Purpose: The highly structured nature of medical reports makes them feasible for automated large-scale patient identification. This study aimed to develop a natural language processing (NLP) model to retrospectively retrieve patients with presence and history of carotid stenosis (CS) using their ultrasound reports.
Methods: Ultrasound reports from our institution between January 2016 and December 2017 were selected. To process the texts, we developed a parser to divide the raw text into fields. For baseline method, we used bag-of-n-grams and term frequency inverse document frequency as the features and used linear classifiers. Logistic regression was performed as the baseline model. Convolution and recurrent neural networks (CNN; RNN) with attention mechanism were applied to the dataset to improve the classification accuracy.
Results: We had 1220 ultrasound reports for training and 307 for testing, totaling to 1527 reports. For predicting history of CS, both CNN and RNN-attention models had a significantly higher specificity than logistic regression. In addition, RNN-attention also had a significantly higher F1 score and accuracy. For predicting presence of carotid stenosis, all models achieved above 93% accuracy. RNN-attention achieved a 95.4% accuracy, although the difference with logistic regression was not statistically significant. RNN-attention had a statistically significant higher specificity than logistic regression.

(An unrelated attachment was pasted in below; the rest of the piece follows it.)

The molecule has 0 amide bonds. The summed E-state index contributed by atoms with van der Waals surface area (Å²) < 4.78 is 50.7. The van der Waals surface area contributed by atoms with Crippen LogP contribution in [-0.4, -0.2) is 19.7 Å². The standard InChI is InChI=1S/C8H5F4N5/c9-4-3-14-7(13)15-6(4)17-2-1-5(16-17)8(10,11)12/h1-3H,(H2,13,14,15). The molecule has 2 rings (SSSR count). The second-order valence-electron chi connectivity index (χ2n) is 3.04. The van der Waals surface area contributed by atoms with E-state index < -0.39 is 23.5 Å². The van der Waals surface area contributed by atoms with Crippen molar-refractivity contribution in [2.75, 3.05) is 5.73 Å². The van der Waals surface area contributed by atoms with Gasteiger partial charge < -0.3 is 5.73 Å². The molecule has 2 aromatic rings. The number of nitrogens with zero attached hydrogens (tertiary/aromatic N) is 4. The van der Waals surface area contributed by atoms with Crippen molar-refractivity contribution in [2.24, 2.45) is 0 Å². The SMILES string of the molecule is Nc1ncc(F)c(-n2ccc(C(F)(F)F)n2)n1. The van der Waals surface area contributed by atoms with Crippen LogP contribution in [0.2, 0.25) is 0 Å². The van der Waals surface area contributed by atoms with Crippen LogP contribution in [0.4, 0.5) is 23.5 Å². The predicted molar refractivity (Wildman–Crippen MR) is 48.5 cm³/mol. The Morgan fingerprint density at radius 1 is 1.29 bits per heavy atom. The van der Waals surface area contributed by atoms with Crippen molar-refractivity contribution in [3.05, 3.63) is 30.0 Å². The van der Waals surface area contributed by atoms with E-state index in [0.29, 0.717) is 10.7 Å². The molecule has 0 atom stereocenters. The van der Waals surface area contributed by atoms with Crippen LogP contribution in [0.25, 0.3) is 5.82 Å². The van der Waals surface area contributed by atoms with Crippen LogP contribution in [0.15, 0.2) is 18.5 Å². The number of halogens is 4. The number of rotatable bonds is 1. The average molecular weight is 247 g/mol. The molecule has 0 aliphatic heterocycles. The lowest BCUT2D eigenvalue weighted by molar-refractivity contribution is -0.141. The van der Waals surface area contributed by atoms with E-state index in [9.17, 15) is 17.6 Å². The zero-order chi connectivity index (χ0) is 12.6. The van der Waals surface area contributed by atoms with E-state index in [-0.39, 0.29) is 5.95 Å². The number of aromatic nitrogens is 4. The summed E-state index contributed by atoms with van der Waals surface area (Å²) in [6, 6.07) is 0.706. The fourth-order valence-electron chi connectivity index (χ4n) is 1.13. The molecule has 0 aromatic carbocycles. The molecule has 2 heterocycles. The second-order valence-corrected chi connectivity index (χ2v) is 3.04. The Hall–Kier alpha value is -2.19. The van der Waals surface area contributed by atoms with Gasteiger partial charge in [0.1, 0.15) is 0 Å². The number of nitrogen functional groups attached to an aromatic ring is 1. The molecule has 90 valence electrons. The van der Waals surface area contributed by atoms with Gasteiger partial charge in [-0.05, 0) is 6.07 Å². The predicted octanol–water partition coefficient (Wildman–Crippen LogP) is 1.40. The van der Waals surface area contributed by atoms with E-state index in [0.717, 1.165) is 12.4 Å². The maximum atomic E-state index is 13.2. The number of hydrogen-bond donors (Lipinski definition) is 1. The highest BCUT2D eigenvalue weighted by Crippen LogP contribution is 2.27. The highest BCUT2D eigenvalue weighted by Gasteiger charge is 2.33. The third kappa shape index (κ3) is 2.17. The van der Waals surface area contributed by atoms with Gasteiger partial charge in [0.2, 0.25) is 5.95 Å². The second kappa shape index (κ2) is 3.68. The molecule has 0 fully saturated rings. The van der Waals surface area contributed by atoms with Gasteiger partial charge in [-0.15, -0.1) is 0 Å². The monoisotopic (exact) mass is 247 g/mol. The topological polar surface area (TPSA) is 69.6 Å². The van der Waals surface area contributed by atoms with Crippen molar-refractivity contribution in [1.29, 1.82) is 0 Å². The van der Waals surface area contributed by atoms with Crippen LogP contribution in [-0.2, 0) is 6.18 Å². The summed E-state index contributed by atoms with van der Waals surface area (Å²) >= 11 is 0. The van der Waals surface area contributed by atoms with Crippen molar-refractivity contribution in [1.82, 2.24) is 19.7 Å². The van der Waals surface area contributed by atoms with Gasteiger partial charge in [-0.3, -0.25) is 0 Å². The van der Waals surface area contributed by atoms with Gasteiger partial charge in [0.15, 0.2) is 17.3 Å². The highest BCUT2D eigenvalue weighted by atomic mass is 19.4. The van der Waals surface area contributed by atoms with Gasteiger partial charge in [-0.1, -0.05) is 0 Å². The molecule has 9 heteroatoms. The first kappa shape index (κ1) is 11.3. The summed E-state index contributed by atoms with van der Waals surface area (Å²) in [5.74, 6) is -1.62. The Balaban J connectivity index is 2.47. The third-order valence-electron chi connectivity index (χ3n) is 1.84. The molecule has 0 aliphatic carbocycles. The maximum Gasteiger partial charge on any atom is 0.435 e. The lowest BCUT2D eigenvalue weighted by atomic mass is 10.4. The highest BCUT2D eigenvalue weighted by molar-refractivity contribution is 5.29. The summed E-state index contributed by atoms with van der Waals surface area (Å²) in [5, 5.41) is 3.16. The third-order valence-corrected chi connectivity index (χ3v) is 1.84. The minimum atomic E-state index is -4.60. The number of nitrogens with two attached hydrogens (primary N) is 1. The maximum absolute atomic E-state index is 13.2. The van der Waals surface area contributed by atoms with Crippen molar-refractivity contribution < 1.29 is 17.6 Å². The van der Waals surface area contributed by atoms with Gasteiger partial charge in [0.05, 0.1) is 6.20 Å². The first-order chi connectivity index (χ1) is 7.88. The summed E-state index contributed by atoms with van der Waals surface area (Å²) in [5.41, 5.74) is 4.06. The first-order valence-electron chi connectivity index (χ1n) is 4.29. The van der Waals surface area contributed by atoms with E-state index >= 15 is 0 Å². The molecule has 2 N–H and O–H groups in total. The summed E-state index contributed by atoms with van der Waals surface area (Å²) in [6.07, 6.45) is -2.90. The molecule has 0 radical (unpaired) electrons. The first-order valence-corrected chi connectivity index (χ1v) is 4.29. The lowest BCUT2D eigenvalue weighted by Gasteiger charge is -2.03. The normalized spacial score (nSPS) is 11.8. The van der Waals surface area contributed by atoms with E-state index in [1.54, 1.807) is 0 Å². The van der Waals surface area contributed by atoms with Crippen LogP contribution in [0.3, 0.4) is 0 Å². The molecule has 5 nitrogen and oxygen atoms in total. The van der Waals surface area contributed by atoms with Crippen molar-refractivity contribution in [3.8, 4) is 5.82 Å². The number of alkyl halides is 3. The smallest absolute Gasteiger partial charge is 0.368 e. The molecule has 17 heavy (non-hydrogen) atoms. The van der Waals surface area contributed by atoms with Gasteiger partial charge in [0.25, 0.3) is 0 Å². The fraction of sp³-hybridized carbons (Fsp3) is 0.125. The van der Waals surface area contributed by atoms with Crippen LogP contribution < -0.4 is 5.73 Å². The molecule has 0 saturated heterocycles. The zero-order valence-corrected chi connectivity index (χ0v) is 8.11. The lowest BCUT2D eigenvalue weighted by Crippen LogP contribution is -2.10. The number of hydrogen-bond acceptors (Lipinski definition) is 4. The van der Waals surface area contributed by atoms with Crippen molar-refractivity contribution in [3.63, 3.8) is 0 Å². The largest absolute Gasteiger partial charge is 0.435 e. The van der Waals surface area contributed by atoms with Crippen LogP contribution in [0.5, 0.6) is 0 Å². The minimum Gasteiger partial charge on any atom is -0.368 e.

Conclusions: We developed linear, CNN, and RNN models to predict history and presence of CS from ultrasound reports. We have demonstrated NLP to be an efficient, accurate approach for large-scale retrospective patient identification, with applications in long-term follow-up of patients and clinical research studies.
Key points: • Natural language processing models using both linear classifiers and neural networks can achieve a good performance, with an overall accuracy above 90% in predicting history and presence of carotid stenosis. • Convolution and recurrent neural networks, especially with additional features including field awareness and attention mechanism, have superior performance than traditional linear classifiers. • NLP is shown to be an efficient approach for large-scale retrospective patient identification, with applications in long-term follow-up of patients and further clinical research studies.
Keywords: Carotid stenosis; Natural language processing; Ultrasonography, Doppler.